Impeachment or National Catfish Day?

Harvard Law professor Noah Feldman, the Democrats’ witness for the Constitution, argued that Trump really isn’t impeached if the “impeachment” isn’t transmitted to the Senate. At first I thought he was insane; then I realized that it was actually everyone else.[1]

1. I think/hope we all agree that “impeachment” should be a formidable process. It’s a serious charge with serious consequences.

2. Per the Constitution, “impeachment” in the House only requires a simple majority. If that process were sufficient, then we’d have a tyranny of the House wherein the party in power — even with the slimmest majority — could remove the president, judges, and other senior officials. At that point, the slimmest majority in the House could extort the rest of the government, thus rendering the other two branches subservient.[2]

3. The formidable component of the entire impeachment process — the part that maintains the co-equal aspect of the branches of American government and checks any tyranny of the House — exists entirely in the Senate. Per the Constitution, impeachment requires a two-thirds vote in the Senate. So while the slimmest of majorities may “impeach” in the House, 67 senators are required to convict in the Senate. The high bar for, and thus the gravity of, impeachment lies entirely in the Senate. The House impeaches with the same threshold used to pass National Catfish Day.

4. Impeachment is an expression of the most terrifying power of Congress — to reach into a separate branch of government and behead its leadership, thus nullifying votes and traditional processes — and since the Constitution embedded the difficulty of exerting this power entirely in the Senate, then impeachment as a solemn process cannot exist entirely in the House.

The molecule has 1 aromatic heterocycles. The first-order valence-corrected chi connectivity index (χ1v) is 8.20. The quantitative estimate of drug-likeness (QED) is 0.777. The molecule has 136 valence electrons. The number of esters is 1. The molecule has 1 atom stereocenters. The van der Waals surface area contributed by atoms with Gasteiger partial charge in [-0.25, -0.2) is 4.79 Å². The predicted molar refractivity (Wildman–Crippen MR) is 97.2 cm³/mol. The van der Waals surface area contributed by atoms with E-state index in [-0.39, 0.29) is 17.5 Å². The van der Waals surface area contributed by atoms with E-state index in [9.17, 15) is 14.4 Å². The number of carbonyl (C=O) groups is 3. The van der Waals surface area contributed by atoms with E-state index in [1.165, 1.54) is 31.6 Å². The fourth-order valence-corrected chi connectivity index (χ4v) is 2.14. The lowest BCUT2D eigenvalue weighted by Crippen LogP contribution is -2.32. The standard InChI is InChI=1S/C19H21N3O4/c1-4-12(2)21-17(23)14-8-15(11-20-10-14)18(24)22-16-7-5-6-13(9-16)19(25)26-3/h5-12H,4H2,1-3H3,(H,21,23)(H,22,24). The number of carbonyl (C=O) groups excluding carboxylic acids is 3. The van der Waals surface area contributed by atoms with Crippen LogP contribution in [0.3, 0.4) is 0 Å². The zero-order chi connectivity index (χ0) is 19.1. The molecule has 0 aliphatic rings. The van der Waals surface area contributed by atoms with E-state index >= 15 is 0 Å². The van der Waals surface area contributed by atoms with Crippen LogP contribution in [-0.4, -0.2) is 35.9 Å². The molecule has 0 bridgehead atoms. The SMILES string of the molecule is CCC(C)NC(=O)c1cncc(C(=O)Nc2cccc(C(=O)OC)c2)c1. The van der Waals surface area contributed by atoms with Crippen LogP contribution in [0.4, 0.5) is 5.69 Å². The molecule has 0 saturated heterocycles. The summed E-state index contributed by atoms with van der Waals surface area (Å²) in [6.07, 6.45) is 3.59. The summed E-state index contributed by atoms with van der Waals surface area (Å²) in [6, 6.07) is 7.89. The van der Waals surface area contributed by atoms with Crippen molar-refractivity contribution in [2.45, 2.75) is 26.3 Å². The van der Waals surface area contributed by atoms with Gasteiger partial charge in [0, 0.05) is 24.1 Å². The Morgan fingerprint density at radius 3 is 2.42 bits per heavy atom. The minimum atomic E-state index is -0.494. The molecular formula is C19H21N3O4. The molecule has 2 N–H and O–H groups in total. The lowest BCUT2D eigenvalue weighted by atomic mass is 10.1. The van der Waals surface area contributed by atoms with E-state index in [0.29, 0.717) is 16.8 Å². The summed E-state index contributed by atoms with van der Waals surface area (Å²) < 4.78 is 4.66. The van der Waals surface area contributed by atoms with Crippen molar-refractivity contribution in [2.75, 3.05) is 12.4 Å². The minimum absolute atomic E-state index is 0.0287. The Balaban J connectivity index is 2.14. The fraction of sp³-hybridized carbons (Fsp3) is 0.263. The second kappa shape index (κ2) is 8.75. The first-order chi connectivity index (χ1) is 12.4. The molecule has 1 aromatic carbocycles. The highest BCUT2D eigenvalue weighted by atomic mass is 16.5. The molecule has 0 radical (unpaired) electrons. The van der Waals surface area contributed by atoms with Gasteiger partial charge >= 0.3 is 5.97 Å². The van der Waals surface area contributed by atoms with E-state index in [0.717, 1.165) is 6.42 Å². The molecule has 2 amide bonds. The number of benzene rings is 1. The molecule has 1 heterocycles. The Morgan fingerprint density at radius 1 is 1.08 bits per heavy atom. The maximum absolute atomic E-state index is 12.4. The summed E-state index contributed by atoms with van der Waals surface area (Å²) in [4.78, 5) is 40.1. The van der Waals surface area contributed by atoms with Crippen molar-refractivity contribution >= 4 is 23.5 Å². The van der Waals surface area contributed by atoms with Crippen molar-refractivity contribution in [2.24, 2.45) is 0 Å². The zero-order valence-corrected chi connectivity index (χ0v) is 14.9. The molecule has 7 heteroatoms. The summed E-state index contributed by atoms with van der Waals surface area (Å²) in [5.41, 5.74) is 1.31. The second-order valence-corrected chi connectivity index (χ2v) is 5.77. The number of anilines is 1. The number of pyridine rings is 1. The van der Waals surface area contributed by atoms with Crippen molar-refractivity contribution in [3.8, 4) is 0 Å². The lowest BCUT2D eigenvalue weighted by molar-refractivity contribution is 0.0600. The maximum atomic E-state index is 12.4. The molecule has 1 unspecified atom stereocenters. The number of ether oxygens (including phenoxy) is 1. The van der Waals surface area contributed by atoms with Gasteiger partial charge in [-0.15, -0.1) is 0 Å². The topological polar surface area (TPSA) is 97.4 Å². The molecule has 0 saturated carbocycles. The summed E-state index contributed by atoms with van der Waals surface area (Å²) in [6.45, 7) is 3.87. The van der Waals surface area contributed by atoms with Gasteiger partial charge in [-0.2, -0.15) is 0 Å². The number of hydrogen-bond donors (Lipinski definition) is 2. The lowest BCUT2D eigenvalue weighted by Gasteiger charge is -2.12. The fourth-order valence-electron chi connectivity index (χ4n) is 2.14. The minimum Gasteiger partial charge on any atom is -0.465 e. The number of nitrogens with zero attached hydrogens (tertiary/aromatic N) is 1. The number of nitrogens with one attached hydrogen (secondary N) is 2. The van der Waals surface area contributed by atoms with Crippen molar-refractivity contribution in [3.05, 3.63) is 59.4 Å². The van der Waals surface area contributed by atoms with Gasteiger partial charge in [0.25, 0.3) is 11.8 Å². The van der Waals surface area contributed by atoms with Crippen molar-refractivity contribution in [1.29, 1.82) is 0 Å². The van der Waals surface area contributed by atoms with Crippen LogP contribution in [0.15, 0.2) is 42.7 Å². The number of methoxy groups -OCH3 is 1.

The confusion lies in the fact that we use the term “impeachment” to describe whatever the House is doing when, in fact, what the House is doing is more like a grand jury considering whether enough evidence exists for a trial. Thus, the House doesn’t really impeach; it indicts. Using mass media nomenclature, you could impeach a ham sandwich.

The Constitution states that the Senate has the “sole power” of trial, which is to say, examine the evidence and issue a verdict.

The Constitution does not provide for any method for the Senate to receive information regarding impeachment from the House. Presumably, the Senate isn’t supposed to learn of House activities from Twitter, but official transmissions and “House managers” and other bureaucratic accoutrements are extra-Constitutional. The Constitution is explicit in granting “sole power” to the Senate; it seems tenuous to argue that the Senate — aware of House activities through common Congressional procedures — can be forestalled if it wishes to engage a trial. “Sole power” means everyone and thing, from the President to the House, has no power in the Senatorial process.